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Pets: Which Pet is Right for You?
Various pets

Topics on Pets:
Why We Have Pets
Fun Pet Facts
Pet Responsibilities
Which Pet Is Right
    For You?
Getting Permission
Where To Find A Pet
Taking Care Of Your Pet
Spaying and Neutering
Rescuing Animals
What Is Animal Abuse?
Get Involved
When A Pet Dies
From the Mentors

Meet Alyssa, Humane
    Teen of the Year
Getting a pet is a major decision-it's not like getting a PlayStation or a new bike! You're adding a new member to your family who will have an effect on everyone in your household -- your parents, your sibs, even your other pets -- and not just you. Getting the right pet is really important. Figuring out which pet is best for your situation calls for you to do a little homework. Ask yourself the following questions, and be as honest as you can:

Why do I want a pet? This is a really important question. Do you want a particular pet because your best friend has one? Or because you saw one on TV? Do you feel the need to replace a pet that you lost? Do you just really want a companion who you can love, take care of, and learn from?

Do I want a pet who gives love back, or one that will just be fun to watch and play with? Are you a first-timer in the pet department and want to get "warmed up" with a lower-maintenance pet? Would you rather make that big leap to a pet that takes more commitment but has more rewards (in the form of licks, purrs, and furry cuddles)?

How mature am I? Are you ready to take care of an animal's needs? Will you hate having to get up early or come home right after school to feed your pet, and complain about it-or just not do it? Remember, animals depend on us. They can't feed themselves!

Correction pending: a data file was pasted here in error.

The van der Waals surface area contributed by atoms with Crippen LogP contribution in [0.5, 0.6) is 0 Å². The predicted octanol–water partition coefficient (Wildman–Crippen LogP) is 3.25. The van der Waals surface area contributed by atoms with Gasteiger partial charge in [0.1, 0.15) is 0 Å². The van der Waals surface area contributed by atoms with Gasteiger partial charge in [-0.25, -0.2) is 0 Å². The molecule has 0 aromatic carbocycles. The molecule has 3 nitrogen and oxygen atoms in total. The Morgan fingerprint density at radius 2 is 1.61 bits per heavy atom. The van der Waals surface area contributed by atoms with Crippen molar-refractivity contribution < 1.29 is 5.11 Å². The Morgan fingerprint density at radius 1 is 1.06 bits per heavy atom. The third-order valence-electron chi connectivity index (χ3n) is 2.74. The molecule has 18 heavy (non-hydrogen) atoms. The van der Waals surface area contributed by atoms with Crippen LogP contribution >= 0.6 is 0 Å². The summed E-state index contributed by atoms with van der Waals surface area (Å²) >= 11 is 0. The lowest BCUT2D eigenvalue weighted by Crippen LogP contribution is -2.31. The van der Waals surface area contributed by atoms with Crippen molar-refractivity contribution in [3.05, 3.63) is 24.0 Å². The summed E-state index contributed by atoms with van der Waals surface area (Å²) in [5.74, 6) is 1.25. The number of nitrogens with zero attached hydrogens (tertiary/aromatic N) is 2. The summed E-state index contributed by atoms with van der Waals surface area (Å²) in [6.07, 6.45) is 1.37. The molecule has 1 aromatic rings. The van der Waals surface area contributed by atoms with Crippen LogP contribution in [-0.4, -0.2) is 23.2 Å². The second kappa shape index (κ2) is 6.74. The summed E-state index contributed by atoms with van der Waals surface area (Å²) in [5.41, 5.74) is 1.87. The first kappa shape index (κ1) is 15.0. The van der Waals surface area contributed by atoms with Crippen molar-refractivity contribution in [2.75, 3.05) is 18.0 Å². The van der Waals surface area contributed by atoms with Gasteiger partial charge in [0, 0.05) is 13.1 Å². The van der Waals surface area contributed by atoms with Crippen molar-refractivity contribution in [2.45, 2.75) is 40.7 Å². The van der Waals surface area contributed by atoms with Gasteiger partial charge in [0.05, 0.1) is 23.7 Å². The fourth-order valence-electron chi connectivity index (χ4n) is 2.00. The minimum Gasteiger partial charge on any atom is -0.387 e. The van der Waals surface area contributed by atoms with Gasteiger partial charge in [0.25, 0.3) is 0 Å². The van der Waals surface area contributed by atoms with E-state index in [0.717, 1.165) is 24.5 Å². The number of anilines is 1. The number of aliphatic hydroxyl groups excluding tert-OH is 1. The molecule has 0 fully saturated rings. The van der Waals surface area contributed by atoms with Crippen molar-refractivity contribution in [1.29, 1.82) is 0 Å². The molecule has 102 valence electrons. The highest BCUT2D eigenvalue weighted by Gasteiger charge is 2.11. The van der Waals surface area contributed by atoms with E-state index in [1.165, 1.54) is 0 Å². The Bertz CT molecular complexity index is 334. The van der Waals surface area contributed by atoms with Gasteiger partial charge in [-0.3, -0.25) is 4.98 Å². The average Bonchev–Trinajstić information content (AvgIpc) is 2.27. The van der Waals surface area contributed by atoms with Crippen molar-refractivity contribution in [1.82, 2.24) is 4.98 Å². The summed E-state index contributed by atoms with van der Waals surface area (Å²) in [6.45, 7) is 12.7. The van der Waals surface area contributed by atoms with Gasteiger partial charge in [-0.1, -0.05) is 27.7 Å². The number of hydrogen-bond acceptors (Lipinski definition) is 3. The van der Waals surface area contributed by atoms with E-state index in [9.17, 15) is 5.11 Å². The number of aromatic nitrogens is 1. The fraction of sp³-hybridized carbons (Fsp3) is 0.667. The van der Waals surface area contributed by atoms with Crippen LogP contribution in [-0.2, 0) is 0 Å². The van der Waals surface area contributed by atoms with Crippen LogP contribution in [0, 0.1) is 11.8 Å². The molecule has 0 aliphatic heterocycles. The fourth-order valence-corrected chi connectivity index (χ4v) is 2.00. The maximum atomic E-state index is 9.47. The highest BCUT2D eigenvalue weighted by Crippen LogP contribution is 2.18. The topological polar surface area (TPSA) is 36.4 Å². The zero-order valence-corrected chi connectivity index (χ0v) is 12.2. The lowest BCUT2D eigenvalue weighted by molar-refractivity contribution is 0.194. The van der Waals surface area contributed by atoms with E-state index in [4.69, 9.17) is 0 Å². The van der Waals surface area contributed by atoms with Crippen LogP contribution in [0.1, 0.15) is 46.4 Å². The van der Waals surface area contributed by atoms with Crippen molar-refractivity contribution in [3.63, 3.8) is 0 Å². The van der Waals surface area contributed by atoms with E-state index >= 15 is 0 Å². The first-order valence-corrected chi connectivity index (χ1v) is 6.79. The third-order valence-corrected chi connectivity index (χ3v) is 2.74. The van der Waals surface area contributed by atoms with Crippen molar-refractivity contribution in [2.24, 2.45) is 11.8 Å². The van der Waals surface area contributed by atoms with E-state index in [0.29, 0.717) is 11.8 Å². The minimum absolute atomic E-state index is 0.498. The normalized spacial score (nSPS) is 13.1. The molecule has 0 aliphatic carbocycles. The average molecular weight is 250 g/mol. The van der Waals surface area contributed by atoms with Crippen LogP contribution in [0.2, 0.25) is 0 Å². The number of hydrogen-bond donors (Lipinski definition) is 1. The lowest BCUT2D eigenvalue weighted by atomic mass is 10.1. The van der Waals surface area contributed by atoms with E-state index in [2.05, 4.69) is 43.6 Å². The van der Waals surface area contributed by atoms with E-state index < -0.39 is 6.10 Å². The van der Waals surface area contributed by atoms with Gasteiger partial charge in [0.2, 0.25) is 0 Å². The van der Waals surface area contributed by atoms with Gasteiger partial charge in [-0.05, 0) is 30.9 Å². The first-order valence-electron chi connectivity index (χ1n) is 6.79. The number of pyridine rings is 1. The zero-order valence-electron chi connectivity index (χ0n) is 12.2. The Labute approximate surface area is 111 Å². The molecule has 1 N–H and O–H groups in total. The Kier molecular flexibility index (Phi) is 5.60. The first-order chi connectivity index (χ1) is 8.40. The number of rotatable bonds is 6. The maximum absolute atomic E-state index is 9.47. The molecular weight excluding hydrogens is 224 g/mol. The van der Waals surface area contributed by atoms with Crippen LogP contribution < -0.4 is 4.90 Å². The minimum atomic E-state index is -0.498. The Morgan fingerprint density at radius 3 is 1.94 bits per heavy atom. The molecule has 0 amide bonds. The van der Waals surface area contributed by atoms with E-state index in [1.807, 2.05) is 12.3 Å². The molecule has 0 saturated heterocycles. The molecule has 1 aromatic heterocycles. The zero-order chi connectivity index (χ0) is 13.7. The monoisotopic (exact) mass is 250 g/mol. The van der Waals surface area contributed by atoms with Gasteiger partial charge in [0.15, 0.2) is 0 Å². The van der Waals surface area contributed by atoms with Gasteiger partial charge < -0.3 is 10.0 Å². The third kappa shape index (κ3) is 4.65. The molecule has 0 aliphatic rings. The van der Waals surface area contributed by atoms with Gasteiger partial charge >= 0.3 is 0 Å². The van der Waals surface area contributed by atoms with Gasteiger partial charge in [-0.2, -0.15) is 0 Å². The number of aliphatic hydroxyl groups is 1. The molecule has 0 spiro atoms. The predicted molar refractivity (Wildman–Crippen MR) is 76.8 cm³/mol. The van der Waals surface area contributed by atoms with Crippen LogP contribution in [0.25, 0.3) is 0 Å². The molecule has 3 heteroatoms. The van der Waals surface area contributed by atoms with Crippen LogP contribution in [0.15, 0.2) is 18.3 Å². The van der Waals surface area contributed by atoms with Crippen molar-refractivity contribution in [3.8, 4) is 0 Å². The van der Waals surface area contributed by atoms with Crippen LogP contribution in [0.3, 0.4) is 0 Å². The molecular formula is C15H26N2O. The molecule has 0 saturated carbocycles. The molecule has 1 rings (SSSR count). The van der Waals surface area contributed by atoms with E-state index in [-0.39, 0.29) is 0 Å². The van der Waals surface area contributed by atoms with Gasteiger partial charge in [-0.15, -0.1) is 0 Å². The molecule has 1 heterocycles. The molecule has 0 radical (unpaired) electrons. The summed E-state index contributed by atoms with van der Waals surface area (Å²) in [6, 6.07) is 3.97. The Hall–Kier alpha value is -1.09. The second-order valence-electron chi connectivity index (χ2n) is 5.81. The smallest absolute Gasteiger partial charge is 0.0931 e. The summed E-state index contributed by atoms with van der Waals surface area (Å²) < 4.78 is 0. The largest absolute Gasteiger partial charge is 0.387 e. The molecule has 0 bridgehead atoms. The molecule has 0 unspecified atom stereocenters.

How willing am I to help out? Are you willing to be the main, or only, caretaker of your new pet? Will you help other family members take your pooch for walks or clean out your cat's litter box?

How will the pet affect the rest of my family? Is Mom allergic to dogs? Is your little brother afraid of snakes? Are you all away from home a lot, traveling or just in daily life? You need to consider your whole family's concerns when choosing a pet.

What about my siblings? You want a turtle, but your big sister wants a lizard. So how do you decide what animal to pick? Sit down and talk with your siblings about the kind of pet you want to get and do some research together. You might have to compromise, but the nice thing about having a sibling is that you can work together to a) convince your parents that your family is ready for a pet and b) share responsibilities.

What's my home like? How much space do you have for a pet? Do you live in a small apartment or a big house? Is there a backyard? Is it fenced? How will your neighbors feel about your new pet? If your parents rent, does your landlord allow pets?


Choosing the right animal
Next you need to decide which animal fits the maintenance level you and your family can handle.

Fish in aquarium Lowest Maintenance Pets don't require a lot of love or special care and include: